Who does the vocal?

Me. Any record of mine you hear that has male vocals is me.

So what’s the deal when you write lyrics?

Lyrics just pop up really fast. They have to rhyme and sound cool. I grew up listening to funk and soul and then house, and I hated people at school who listened to the Smiths and they all hated me. People who liked indie music like poetry and lyrics that mean something to them about their life and I like lyrics that go ‘jack your body’.

Well some of those old house lyrics had deeper meanings – Baby Wants to Ride has got quite a lot to say. Prince as well – Sign of the Times has amazing lyrics

Well, I wouldn’t put myself up there… When I put vocals in the track it’s for the sound. I like pop music – music is about the feelings you get from the melodies and sounds and harmonies

I can feel that – there’s a lot of people who moan about modern hip hop not being as lyrical as old school stuff, but personally I find the feeling of the delivery amazing, even if the lyrics aren’t obviously intricate.

I don’t really listen to hip hop any more but people who harp on about the old days, it’s boring isn’t it? ‘ yeah chips used to be 50p and fags were a pound blah blah blah’ So what? It’s bollocks isn’t it? Just think of any old rap record; “Do the hip hop, the hip bop, the hibbity hip hop”! Even Public Enemy – “Soul on a roll but you treat it like soap on a rope” what does that mean? It doesn’t mean anything, it just sounds cool... There’s a really interesting interview with Hank Shocklee and he talks about putting Public Enemy together. The reason he got Chuck D was that Chuck D used to do parties, and at the end of one of these parties that Shocklee was at, Chuck D got on the mic and started going “Don’t forget to come to the next party, next Friday!” – and Shocklee was like ‘what the fuck is that voice!” he’d blown everyone off stage just talking about the next party. It was all about the voice; Chuck D’s got the best voice. So for me it’s about a sound.

So what new stuff have you got coming out?

The Hypercolour album has just come out. That’s me trying to make electronic music that isn’t in a genre. It’s all my absolute favourites – I save them up until a label comes along who wants to do an album with a picture cover. I save up the best of the best for albums. When I made those tracks I was really trying not to be in a genre. When people ask me what I do, I say I make music with old synthesisers. You can dance to it, but it’s not techno really – I mean if someone asked me for a genre I’d say techno.

I think techno has become misunderstood as a genre – for me it always meant music that was looking to the future, and was made with technology, and somewhere along it got narrowed down to mean Jeff mills pounders or whatever

Yeah I agree with you. In that sense retro-futurist is a good way to describe it. All my influences come out in it, but you couldn’t take any track out and say; that’s an Italo track, or that’s an electro track. Hopefully I mashed up things in a slightly original way

It’s called You Exist – any reason why?

That’s something I said to my daughter - she’s little and wants my attention all the time, and she was going ra ra ra to me, I turned round and said “You exist!” like, meaning, I don’t have to do something to interact with you every second to let you know you exist, let me read the newspaper or whatever. So it’s just a little jab at my daughter hehe. And as I was doing the artwork for the sleeve – have you ever read or watched the Hitchhikers Guide to the Galaxy?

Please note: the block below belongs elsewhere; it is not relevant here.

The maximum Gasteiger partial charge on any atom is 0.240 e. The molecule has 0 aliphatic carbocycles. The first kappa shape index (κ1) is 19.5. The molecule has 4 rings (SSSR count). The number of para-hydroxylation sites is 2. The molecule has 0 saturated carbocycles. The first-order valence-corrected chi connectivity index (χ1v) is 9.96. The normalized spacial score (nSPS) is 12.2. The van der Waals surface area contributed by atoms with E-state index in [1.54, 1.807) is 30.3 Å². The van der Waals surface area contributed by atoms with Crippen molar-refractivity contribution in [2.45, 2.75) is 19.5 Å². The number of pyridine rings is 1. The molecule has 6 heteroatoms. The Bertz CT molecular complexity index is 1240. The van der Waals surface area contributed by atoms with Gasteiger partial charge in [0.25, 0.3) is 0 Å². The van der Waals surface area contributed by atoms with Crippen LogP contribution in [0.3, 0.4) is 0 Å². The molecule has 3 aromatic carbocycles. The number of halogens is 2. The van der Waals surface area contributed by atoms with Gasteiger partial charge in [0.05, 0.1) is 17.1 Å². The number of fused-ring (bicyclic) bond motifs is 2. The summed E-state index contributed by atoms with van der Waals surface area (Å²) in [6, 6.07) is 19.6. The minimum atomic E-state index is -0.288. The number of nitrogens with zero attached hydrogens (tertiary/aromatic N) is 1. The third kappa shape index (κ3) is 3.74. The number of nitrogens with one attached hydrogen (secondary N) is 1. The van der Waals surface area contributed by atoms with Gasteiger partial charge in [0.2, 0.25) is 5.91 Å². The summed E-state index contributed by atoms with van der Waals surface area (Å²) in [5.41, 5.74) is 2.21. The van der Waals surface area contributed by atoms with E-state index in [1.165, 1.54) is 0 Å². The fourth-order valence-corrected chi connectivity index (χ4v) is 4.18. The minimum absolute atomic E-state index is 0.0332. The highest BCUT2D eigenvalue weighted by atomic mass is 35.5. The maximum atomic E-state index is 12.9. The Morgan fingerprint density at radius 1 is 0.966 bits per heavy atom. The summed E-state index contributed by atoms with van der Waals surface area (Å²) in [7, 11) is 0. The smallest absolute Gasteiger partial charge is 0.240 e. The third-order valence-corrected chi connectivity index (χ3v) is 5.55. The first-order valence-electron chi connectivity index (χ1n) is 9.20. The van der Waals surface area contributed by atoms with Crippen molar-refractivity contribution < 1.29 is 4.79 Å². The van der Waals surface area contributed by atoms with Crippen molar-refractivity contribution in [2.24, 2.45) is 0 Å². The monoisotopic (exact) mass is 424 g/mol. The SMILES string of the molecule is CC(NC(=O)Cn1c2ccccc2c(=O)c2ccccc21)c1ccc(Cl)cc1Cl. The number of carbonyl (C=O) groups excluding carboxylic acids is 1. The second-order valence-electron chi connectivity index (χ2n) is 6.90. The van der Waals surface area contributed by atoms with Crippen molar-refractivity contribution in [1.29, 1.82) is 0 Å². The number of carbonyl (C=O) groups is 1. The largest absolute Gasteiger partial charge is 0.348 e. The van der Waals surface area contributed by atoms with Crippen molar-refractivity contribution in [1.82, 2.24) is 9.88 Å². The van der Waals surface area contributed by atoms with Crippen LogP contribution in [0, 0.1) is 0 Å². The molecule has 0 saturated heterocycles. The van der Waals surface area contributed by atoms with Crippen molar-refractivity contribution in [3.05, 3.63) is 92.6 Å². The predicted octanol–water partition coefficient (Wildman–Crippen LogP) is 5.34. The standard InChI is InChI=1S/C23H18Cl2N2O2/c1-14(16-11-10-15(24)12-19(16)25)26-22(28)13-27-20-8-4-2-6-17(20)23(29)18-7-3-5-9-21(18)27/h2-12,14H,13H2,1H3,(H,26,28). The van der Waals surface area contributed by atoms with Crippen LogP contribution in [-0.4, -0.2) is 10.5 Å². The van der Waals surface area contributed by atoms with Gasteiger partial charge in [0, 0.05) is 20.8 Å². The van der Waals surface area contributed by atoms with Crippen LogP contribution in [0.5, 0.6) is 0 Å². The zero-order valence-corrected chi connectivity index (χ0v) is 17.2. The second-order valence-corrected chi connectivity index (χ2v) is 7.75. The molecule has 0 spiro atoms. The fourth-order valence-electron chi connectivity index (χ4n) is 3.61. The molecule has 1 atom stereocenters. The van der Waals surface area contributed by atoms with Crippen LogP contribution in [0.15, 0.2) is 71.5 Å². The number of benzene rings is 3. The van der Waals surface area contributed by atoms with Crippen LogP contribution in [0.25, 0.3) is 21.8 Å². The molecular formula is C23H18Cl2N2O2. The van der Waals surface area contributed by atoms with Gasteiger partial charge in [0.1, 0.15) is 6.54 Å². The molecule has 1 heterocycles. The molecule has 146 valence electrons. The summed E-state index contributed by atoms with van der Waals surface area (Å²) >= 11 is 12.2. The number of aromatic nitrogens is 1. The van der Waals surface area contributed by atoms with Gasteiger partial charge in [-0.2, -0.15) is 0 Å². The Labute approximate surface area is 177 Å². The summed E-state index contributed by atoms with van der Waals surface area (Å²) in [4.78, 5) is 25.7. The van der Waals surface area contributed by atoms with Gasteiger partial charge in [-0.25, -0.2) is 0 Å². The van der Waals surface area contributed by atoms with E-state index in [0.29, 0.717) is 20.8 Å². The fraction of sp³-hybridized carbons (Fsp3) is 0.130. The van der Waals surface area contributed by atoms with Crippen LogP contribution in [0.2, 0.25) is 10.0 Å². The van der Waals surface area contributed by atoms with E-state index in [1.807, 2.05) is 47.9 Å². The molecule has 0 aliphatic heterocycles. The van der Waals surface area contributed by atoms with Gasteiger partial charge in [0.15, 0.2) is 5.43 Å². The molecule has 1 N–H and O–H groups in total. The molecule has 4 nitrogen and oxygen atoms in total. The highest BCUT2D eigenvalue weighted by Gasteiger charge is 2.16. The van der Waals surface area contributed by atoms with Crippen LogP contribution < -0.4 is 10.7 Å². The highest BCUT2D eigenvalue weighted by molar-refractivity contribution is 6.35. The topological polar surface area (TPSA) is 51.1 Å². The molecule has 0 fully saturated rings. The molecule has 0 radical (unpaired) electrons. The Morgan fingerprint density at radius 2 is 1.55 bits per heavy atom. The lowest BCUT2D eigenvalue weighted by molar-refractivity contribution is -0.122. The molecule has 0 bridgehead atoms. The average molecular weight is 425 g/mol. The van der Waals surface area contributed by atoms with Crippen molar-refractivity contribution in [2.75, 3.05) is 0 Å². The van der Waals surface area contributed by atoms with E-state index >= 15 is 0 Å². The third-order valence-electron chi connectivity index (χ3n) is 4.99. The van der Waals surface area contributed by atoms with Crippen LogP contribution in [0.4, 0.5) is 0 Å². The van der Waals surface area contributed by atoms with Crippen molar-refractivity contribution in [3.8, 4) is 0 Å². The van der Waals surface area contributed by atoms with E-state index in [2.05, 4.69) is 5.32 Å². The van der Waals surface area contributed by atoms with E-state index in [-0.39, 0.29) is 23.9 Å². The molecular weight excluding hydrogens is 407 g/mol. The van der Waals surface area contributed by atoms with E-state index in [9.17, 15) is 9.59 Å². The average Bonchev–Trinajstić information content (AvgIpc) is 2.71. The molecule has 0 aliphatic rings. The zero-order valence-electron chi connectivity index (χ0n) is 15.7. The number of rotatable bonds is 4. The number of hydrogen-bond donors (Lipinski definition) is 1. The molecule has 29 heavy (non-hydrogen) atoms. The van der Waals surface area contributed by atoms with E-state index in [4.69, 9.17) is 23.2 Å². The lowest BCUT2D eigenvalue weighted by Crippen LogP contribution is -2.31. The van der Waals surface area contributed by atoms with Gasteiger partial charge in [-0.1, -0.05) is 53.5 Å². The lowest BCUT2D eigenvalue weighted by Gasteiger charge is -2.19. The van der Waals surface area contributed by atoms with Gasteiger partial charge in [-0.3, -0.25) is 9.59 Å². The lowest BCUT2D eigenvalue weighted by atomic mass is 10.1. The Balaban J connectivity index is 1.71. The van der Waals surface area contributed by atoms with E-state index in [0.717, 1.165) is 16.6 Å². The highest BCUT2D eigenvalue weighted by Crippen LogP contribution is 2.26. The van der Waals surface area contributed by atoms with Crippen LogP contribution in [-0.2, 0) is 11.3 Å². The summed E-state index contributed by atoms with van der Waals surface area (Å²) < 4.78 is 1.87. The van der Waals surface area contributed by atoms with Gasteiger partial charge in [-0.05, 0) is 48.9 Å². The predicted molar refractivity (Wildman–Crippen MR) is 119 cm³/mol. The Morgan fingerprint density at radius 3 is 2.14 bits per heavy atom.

Yes, and there’s the machine that shows you how insignificant you are in the universe.

Right! You remember it. It’s meant to be a punishment, it shows you the whole universe and how small you are in it, and the cover is supposed to be a representation of that.

I’ve been thinking of that concept recently, the idea it’d make you feel mad rather than it might release you. Maybe you’d feel good about it-

Yeah, I’m quite happy I’m insignificant.

Totally- all those fuck ups I’ve made don’t matter! There’s a guy who has come up with a theory that it’s incredibly likely we live in a simulation – some people find this quite comforting.

I think it doesn’t make any difference. This interview is going places that no interview has gone before. But it doesn’t make any difference because it doesn’t affect the situation you find yourself in in the end anyway. All we have is what comes in from our eyes and ears- that goes back to Plato, all we have is what comes in through our sensory apparatus. How it gets there and what the reality is kinda doesn’t matter.

So, trying to get back on track, what have you got coming next?

I’ve got some tunes for Tabernacle, they’re quite Detroit-y and a little bit banging. Then there’s this big boxset which I don’t want to give too much away about. It’s a big vinyl boxset on a Spanish label

Does it feel strange to be boxsetted?

It’s weird and I resisted it. I said no to the guy a few times

What was your reason for saying no?

I want to look forward. I may be in my 40s and may have 20 years of records out but I want to look forward, and I think what I’m doing now is better than what I’ve done before. What I’ve done before, I’m not ashamed of it, but it’s not how I chose to represent myself now. But he let me have complete control over what tracks go on it and the artwork and everything. So I’ve picked some of my old tracks that I love that came out but I wasn’t happy with the pressing. A lot of the Rephlex tracks they did as old fashioned LPs with 5 or 6 tracks on a side – so some of my favourite tracks from those albums, and a few alternate takes and releases from back in the day, or just unreleased.

So it’s more rare and unreleased than a straight up retrospective?

Yeah, I mean I haven’t fully totted it up but a third of it is old tracks remastered, a third is unreleased remixes and tracks, and there’s a few brand new remixes we’ve had done, and a couple of old remixes by well-known artists. I’m normally dead against remixes, but at least I got to choose people I respect and they all did their best for me.

So once the boxset is out is that looking behind you over and done with?

Hopefully yeah, it’s taken quite a bit of time to do the artwork, and the mastering – I’m a real stickler for mastering so files have been getting sent back and forth. But now I’ll have the free time to do more music. Later in the year there’ll be at least one more album of electro-ish kind of stuff, and there’ll be an ambient soundtracky kind of album. I’ve also got a few discussions about 12”s underway- Power Vacuum might do something, they get my bangers. On my hard drive there’s over a thousand unreleased tracks. Probably three quarters of them aren’t worth releasing but that’s still leaves three hundred. So as long as people want to get them mastered and put it on vinyl, then I’m up for it. As long as they’re not an arsehole. Because why not?


You Exist is out now on Hypercolour - get a copy on CD, vinyl or digital from over here